A dangerous aneurysm had completely clotted in Danielle’s leg. And Phoenix Children’s is one of the only facilities in the Southwest that can undertake a complex vascular reconstruction like Danielle needed.
Today, Danielle is back on her feet and hopes to someday become an ICU nurse like the ones she met during her stay at Phoenix Children’s.
“Before they took Danielle back, I asked the surgeons to do everything they could to save my daughter’s leg. They did and we’re so grateful, ” said Robert, Danielle’s dad.
Without Us, Alexis Might Have Lost Too Much Blood.
Five-year-old Alexis had just stepped out onto the porch while his grandmother was making breakfast when he was viciously attacked by a stray pit bull.
The dog bites covered his stomach, arms, ears and throat, in some cases leaving flaps of skin hanging. One of the bites even punctured his trachea and another damaged a nerve in his cervical spine.
After two hospitals outside of the Phoenix area were unable to stabilize him, Alexis was airlifted to Phoenix Children’s, where trauma specialists and a plastic surgeon worked to save his life, repair his skin and reconstruct his arm.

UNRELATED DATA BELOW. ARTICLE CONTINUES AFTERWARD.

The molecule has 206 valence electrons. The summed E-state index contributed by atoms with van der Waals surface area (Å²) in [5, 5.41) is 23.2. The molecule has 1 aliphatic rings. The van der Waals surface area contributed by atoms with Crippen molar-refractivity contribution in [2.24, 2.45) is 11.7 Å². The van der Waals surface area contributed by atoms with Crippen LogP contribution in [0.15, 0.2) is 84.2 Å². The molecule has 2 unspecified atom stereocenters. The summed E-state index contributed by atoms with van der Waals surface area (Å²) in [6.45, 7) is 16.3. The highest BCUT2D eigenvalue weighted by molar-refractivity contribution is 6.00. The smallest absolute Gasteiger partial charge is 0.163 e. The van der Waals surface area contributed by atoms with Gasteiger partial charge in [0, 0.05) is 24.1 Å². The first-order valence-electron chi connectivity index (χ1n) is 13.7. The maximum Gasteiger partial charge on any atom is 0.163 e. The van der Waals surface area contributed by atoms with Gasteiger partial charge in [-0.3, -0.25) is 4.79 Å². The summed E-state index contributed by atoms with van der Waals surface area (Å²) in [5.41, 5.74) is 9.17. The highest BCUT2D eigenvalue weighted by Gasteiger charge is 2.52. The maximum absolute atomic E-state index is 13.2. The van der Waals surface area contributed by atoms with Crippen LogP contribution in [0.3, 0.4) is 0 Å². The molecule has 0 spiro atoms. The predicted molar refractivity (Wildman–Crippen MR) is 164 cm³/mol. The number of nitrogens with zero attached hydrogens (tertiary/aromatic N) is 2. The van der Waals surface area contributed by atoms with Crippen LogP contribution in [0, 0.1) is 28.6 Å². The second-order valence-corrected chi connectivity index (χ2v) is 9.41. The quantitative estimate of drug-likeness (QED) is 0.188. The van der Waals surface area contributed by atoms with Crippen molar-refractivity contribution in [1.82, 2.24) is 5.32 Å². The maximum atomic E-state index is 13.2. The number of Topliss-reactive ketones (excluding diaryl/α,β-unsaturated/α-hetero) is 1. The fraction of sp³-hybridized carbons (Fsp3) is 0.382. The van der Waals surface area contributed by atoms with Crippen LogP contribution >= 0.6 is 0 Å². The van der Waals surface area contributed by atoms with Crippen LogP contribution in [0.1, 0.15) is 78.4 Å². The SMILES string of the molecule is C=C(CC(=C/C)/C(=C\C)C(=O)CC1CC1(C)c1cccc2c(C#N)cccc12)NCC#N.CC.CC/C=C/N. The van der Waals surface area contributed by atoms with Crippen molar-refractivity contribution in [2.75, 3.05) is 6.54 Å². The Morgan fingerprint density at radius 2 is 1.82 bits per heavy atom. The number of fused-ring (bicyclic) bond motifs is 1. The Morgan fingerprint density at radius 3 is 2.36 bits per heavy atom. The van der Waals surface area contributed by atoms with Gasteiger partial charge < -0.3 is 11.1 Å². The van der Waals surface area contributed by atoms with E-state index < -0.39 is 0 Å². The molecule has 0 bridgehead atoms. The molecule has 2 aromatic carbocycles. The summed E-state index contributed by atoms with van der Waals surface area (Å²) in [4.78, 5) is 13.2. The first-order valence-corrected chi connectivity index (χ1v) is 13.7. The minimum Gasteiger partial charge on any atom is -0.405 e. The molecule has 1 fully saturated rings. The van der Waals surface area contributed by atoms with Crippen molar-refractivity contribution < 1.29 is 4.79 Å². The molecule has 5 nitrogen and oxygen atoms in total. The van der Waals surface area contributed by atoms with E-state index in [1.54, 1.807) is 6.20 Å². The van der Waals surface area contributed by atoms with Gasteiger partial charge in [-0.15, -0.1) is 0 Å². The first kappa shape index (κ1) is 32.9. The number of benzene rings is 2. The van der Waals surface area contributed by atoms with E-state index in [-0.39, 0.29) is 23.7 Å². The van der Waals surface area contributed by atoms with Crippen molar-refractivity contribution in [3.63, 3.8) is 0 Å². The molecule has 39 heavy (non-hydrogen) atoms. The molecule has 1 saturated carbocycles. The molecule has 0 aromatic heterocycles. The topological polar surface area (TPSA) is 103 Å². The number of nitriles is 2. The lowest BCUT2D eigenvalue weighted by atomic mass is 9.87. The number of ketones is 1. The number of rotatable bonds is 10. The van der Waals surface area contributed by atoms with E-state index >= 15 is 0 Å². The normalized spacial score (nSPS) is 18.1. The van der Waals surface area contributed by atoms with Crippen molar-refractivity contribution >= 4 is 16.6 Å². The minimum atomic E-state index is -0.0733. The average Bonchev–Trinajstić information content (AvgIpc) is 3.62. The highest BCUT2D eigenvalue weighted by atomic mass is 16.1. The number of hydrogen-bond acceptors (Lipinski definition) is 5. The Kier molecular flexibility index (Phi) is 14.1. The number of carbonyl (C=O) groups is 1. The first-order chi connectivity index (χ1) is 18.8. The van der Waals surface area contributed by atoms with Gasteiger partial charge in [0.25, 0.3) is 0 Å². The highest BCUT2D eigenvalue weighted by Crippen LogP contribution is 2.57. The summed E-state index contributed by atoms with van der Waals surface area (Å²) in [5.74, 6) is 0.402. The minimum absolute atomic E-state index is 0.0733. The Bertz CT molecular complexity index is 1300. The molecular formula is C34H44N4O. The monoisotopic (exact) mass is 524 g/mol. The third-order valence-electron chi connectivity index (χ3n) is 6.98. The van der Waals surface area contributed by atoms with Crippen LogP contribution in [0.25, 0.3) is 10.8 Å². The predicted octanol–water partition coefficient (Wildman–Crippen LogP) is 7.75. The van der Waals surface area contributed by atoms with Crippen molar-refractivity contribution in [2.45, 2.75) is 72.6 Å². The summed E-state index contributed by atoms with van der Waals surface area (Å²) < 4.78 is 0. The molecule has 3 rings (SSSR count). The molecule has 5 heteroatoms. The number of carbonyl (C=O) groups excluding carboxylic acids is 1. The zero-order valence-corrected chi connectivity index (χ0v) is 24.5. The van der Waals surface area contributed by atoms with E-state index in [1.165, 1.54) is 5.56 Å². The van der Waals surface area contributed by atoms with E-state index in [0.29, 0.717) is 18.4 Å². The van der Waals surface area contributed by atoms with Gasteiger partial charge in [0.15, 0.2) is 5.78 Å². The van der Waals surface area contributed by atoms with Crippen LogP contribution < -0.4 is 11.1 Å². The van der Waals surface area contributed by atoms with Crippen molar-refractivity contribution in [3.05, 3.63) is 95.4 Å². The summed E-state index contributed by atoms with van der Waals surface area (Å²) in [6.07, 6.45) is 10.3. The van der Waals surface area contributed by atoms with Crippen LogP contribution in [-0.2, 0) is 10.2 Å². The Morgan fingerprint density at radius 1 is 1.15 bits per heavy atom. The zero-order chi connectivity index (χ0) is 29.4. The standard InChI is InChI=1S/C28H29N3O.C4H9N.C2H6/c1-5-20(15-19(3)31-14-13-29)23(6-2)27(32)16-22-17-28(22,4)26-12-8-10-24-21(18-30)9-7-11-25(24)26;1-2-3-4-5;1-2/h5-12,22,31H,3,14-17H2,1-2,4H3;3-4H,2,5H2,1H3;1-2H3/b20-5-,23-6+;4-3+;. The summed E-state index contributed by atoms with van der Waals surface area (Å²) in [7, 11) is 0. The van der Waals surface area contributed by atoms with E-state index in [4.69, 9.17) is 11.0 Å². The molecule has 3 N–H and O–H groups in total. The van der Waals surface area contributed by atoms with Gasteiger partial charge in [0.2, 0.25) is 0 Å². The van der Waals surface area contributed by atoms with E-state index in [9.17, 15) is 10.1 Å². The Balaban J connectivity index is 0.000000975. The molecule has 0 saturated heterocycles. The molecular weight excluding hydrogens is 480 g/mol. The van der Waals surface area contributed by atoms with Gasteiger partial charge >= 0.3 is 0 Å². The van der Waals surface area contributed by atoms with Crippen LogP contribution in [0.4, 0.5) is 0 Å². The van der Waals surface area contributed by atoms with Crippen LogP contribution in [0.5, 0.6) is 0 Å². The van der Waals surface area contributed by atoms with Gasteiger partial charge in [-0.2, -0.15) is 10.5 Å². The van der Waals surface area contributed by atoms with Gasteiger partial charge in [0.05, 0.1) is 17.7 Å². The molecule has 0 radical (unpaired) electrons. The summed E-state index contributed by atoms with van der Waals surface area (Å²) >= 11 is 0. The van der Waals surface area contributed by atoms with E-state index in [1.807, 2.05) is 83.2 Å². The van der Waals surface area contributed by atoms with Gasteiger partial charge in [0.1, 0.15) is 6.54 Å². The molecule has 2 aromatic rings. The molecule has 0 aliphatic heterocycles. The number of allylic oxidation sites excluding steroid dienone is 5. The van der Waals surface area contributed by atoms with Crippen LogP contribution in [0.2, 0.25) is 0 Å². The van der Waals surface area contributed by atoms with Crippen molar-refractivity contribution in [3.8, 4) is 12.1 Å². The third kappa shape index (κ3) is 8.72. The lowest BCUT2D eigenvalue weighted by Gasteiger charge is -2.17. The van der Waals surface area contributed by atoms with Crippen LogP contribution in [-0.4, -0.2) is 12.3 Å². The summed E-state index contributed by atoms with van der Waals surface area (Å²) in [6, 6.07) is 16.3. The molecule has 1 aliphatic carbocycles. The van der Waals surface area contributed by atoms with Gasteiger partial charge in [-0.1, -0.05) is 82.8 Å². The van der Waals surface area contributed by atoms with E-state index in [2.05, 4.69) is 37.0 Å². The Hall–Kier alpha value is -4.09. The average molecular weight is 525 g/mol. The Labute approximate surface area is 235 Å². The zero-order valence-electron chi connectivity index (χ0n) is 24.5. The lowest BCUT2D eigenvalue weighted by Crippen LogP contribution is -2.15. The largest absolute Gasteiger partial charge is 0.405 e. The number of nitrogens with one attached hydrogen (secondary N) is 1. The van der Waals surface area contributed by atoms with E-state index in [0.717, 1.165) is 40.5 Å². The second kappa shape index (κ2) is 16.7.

He continues to work on his recovery with a variety of specialists. But his mom pauses to consider what might have happened without the trauma team at Phoenix Children’s.
“If we weren’t airlifted to Phoenix Children’s, I don’t believe my son would have made it,” said Alexis’ mom.
What If… It Were Your Child?
If your child were critically ill or injured, you’d want the very best — and fast. The new Emergency Department and Trauma Center will be closer to the helipad, imaging equipment and operating rooms. These critical functions are currently 200 yards away.
Instead of losing valuable seconds transporting patients the length of two football fields, we’ll be able to transport patients and perform tests faster — and get them into surgery minutes sooner.
And that’s a huge deal.
Because during an emergency, every parent knows that every second counts.